Impact of colloidal stability on cellulose nanocrystals self-ordering in thin films

C. Bruel, J.R. Tavares, P.J. Carreau, M.-C. Heuzey
Polytechnique Montreal,

Keywords: cellulose nanocrystals, thin films, self-assembly, solvent casting, colloidal stability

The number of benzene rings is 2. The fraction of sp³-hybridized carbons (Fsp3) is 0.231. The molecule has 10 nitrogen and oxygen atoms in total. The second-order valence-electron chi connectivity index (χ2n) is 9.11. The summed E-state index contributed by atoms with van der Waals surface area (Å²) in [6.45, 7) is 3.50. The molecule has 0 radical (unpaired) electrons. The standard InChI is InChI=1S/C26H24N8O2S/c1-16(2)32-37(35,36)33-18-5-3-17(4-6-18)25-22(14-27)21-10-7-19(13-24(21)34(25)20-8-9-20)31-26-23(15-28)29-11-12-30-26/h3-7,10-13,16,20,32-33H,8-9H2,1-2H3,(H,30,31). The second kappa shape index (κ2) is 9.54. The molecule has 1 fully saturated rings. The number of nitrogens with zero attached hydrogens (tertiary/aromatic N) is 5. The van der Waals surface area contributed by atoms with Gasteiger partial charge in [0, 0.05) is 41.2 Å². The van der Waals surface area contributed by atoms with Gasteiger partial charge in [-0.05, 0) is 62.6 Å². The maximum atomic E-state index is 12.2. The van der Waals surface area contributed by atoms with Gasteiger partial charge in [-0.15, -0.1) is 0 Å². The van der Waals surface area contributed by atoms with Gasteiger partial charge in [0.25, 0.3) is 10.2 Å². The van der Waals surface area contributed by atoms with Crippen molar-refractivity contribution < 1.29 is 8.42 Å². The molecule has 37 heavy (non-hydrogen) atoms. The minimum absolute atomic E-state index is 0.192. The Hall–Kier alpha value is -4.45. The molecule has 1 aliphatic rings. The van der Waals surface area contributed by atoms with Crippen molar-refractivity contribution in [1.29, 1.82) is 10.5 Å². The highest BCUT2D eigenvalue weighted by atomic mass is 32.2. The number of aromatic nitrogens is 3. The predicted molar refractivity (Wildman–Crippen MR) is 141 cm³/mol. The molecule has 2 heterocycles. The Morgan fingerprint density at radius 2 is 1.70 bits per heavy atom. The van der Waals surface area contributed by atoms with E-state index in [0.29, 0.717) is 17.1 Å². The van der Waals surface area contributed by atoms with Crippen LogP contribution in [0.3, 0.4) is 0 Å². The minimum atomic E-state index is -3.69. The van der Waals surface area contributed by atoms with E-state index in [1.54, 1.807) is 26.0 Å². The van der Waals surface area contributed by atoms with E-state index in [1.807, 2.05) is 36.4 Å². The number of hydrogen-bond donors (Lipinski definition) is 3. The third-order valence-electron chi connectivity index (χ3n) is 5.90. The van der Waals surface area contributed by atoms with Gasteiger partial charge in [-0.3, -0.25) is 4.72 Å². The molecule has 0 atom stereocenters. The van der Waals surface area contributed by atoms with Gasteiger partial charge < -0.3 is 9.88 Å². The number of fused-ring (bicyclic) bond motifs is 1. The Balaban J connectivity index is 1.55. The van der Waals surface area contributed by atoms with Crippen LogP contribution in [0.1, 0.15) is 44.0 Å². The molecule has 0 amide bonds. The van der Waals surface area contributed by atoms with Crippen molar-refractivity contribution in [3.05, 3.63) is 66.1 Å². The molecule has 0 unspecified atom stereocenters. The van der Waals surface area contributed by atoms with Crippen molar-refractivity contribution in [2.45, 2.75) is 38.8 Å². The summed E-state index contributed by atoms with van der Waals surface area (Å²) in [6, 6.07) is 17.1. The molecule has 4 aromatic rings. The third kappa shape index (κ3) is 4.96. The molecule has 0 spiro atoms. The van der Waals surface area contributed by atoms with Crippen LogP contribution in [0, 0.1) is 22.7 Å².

Cellulose nanocrystals (CNC) are biosourced and biodegradable rod-like nanomaterials with high expectations regarding their potential as fillers for nanocomposite applications. Despite CNC’s mechanical and chiral properties, CNC-based composites have been somewhat disappointing due to the difficulty encountered when dispersing these predominantly polar particles in non-polar matrices. This illustrates the need for protocols that improve dispersion and allow the transfer of CNC’s useful properties to less polar media. Understanding of the mechanisms underlying the formation of CNC chiral self-assemblies is a key factor for developing novel applications in composite reinforcement, optical sensors, optical encryption, and chiral templating. The process for CNC production, which has been scaled up to 1 ton/day, involves a sulfuric acid hydrolysis that partially esterifies the hydroxyl groups of cellulose, leading to the introduction of sulfate half-ester groups on the surface. Particles are then neutralized through the addition of sodium hydroxide and spray-dried. By introducing ~3.4 –OSO3Na groups per 100 anhydroglucose rings, the process yields CNC that are negatively charged upon redispersion, provided that the solvent has a dielectric constant, ε, sufficiently high to trigger the dissociation of the O(δ-)-Na(δ+) bond. Dispersion is expected to induce significant dissociation and electrostatic stabilization for solvents with ε > ~11 at room temperature. In water (ε = 80.1 at 20 °C), our CNC have a zeta potential of -48 mV at a pH of ~6.8 and form chiral nematic self-assemblies from a given concentration threshold. These structures are preserved upon drying, thus yielding iridescent thin films. Addition of a water-soluble polymer such as poly(ethylene glycol) (PEG) interferes only slightly with the self-ordering process: the optical properties of these water-cast polymer nanocomposites are preserved down to a CNC weight fraction of 60-70 wt% while 2-D percolation networks of CNC form down to 0.25 wt% in nanoparticles. This water-based process is, however, unfit for non-polar polymers, which include poly(lactic acid) (PLA). In recent years, PLA/CNC nanocomposites – a fully biosourced material- have been a hot topic in the literature and most of the solvent-based protocols employed N,N-dimethyl-formamide (DMF). DMF, itself a high dielectric constant solvent (ε = 38.3 at 20 °C), is expected to be a good media to trigger self-organization of the CNC. A comparative rheological study of PEG and PLA/CNC nanocomposites, however, showed that CNC disperse better and form stronger percolation networks in PEG than in PLA. The state of the CNC dispersion in water and DMF was proposed as a potential explanation for this difference. Indeed, while CNC form stable colloidal suspensions in water, they sediment within 40 h in DMF. Here, we performed a comparative study of solvent-cast CNC thin films. Using water, DMF, and binary mixtures thereof as solvents, our results highlight the increasing competition occurring between sedimentation and evaporation driven self-ordering as the volume fraction of DMF in the initial media increases. The loss in iridescent properties is monitored through optical microscopy at the top and bottom layers of the thin films. On-going work focuses on identifying additives susceptible to preserve CNC’s self-ordering potential upon DMF casting.